Acclaimed Bradford surgeon Professor David Sharpe OBE was given an emotional send-off by football fans on Saturday when he was presented with a book of testimonials on the pitch at Valley Parade.
Prof Sharpe, who retired earlier this year after a career in plastic surgery spanning 40 years, treated dozens of victims of the Bradford City fire disaster in 1985.
He then founded the Plastic Surgery and Burns Research Unit at the University of Bradford, making the city a pioneer in the field of plastic surgery. It is now recognised as one of the top research units in the country for skin healing and wound research. And his achievements were acknowledged at City’s last home game of the season, against Crawley Town, in a ceremony organised by the Bradford City Supporters Board and the burns unit.
Prof Sharpe said he was surprised and humbled to receive a plaque bearing a message of support and gratitude.
“I was totally overwhelmed by it. I had no idea it was going to happen like that,” he said, adding that he felt he did not deserve such a “beautiful” accolade. “I thought, how can they be so complimentary? It wasn’t just me. I was just doing what I was paid to do, there were so many more who came and volunteered.”
Prof Sharpe, who will spend his retirement travelling, painting and writing, said:” It was amazing, but most of all the feeling of family was so strong, the amount of support was amazing.
“They’re just like family, just wonderful people. The club is just brilliant, the supporters, the leader of the supporters’ club – I really do think they’re a wonderful bunch and I do hope to keep in touch with them in the future,” he said.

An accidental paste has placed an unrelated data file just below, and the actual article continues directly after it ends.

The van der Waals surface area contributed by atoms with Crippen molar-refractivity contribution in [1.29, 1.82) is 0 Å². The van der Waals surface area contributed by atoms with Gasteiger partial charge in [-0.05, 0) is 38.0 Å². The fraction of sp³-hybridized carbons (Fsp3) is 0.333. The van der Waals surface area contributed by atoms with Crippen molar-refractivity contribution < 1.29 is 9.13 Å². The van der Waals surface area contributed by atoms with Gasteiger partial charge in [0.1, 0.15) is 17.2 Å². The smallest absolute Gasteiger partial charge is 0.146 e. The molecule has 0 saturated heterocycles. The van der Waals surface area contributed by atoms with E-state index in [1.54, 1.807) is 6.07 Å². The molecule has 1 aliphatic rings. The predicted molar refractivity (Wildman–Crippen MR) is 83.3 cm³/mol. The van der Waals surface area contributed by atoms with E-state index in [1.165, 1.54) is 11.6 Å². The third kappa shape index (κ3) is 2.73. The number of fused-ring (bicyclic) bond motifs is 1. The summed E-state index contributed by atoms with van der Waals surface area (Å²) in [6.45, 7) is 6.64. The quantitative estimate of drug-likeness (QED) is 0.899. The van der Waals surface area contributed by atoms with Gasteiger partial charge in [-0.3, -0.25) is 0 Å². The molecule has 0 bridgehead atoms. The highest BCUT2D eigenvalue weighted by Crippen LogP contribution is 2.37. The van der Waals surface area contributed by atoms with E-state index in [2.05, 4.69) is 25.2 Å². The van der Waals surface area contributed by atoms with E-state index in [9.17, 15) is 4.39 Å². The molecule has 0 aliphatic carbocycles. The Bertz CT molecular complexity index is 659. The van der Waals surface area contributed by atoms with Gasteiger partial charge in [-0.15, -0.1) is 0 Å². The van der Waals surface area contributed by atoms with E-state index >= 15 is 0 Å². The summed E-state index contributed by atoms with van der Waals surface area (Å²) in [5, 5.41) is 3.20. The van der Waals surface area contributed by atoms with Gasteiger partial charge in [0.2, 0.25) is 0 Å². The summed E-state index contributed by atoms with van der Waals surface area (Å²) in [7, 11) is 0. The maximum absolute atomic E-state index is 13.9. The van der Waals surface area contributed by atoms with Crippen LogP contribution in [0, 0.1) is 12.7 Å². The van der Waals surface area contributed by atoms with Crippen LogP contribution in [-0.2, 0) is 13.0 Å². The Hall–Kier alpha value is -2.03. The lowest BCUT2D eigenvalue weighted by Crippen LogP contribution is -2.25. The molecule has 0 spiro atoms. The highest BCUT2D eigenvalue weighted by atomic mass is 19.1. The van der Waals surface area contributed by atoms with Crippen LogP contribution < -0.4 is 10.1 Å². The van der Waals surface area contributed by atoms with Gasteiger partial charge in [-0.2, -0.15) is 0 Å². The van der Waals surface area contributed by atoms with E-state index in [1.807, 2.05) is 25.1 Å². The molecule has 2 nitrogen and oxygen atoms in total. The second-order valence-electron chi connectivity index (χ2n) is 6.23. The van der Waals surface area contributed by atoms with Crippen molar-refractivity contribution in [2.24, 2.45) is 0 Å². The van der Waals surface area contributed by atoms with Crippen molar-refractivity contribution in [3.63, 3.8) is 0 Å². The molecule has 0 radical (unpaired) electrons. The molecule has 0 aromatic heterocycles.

Prof Sharpe also praised the people of Bradford and the research unit.
His wife, Tracey Sharpe, said: “His colleagues at the Burns Research Unit Bradford, work colleagues and the directors of Bradford City Football Club put their heads together to give this eminent surgeon the send off he so deserves.” Prof Sharpe’s successor, consultant surgeon Ajay Mahajan, has set up the David Sharpe Fellowship for research in plastic surgery. The Fellowship, funded by donations to the burns unit, is for people in the early stages of a career in plastic surgery and will involve research into new treatment techniques.
Saturday’s match-day programme included an eight-page supplement detailing Professor Sharpe’s accomplishments over the years.
He was honoured with an OBE in 1986 for his work in heading up the medical team treating the victims of the Valley Parade fire.
In 2011, he received an honorary doctorate in Science from the University of Bradford.
Mrs Sharpe said: “David, from such humble beginnings, has achieved so much and along the way has never forgotten his roots, in fact, he is extremely proud of them.”